What works best in Guardians is, in fact, the camaraderie of the team itself and the heart applied to their slowly gelling sense of family. Pratt leaves many of his more irritating comedy mannerisms at the door, dialing down the smarm while gently elevating the charm. Saldana is smoldering and sarcastic, tapping into the campiness while still letting the character be deadly serious. Bautista does what he can with the stoic sobriety of Drax; he’s great at the physicality of the performance, but not the necessary subtlety that would transform the berserker from amusing to genuinely, tragically hilarious. Groot and Rocket are the best characters the film has to offer. Original, distinctly alien and yet intrinsically more human than their counterparts, Groot and Rocket share the fact they are both a melding of animation and voice-acting. They are also both so ludicrous in concept—an angry, fur-bearing mutant with a Napoleon complex and a walking oak who only utters three words over and over—that the entire production works extra hard to accommodate them. As a result, they arrive as fully fleshed-out and fascinating creations.


My favorite aspect of Guardians is the visually zany world that surrounds the characters. As one who’s grown tired of the repetitive and imaginatively dull escapades of the other Marvel heroes, I felt refreshed by the fantastic and imaginatively rich vistas that Gunn and his production team have created here. Going back to the inspiration of older science fiction, Galaxy generates imagery that is both wondrous and occasionally beautiful. The mining colony situated inside the head of a titanic dead alien stirs the imagination, as does a massive squadron of thousands of ships forming a shimmering, protective quilt that blankets an intruding destroyer. The space vistas themselves form a quiet and provocative back-drop for the derring-do, and the special effects have been so carefully conceived that we start to regard the objects and creatures in the frame as defiantly realistic.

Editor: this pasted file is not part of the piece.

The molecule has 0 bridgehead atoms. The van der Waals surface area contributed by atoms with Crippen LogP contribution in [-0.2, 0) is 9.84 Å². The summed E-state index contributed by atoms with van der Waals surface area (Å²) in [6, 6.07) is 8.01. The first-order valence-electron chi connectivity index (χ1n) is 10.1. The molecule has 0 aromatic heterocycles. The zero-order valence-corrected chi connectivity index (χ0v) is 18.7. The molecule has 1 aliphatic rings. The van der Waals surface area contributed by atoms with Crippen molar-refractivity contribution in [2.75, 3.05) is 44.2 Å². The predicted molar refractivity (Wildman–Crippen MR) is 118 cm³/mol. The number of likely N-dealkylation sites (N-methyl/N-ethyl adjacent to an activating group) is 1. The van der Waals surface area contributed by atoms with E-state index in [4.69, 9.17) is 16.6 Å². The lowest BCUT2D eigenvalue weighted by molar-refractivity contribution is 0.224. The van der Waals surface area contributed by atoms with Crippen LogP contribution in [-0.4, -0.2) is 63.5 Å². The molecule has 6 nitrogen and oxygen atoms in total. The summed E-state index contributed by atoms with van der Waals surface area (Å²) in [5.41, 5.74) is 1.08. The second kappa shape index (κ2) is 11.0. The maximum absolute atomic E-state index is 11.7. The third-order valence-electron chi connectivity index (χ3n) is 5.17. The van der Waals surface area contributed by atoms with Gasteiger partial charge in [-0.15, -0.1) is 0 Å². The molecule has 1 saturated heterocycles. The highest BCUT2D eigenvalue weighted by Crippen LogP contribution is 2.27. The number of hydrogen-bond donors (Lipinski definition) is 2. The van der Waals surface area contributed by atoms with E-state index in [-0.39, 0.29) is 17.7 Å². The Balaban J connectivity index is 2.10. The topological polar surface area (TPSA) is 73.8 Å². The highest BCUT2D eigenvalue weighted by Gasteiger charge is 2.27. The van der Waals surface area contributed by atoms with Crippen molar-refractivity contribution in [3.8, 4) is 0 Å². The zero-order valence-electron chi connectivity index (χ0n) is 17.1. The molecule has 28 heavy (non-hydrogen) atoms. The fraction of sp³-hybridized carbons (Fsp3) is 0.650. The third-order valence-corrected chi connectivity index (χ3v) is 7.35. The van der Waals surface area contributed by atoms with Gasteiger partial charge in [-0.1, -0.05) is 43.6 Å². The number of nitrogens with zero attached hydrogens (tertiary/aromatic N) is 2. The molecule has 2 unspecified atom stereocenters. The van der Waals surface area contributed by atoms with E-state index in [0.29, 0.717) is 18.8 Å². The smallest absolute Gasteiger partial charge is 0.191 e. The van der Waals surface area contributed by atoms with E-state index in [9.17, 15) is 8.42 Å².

It also helps that the movie, at a very intrinsic level, is just good fun. Gunn handles the action and the quipping with a sure hand, and he keeps the pace moving so that we never lose sight of our characters and their desires, which is important because the plot itself is uniformly bland. Eventually, the film devolves back into a standard special effects climax when it could have really pressed on for something more interesting. As previously mentioned, the villains are a wet blanket—mostly a placeholder used to introduce a character who will find his way into other projects down the line. It’s always seemed odd to me that these films hire actors like Gillian, Pace—and Christopher Eccleston in Thor: The Dark World—and then hide them under make-up with a few dour, terse lines to their name. Much anticipation has been placed on Benicio Del Toro’s Collector, but his one scene here is scarcely longer than the credits teaser that announced his involvement. This element isn’t crucial in Guardians, but it does create an imbalance in the picture that can’t be overlooked.

Despite some of its flaws, I actually enjoyed Guardians of the Galaxy more than many of the other Marvel pictures, mostly because it captures the breathless thrill and adolescent bemusement that comes with reading a rip-snorting and beautifully drawn 30 page comic issue. Space opera with a heaping dose of good-natured humor, this Galaxy makes the prospect of Marvel’s weirder wonders not just likely, but welcome and exciting.

Guardians of the Galaxy opens in wide release on Friday, August 1st.

Grade: B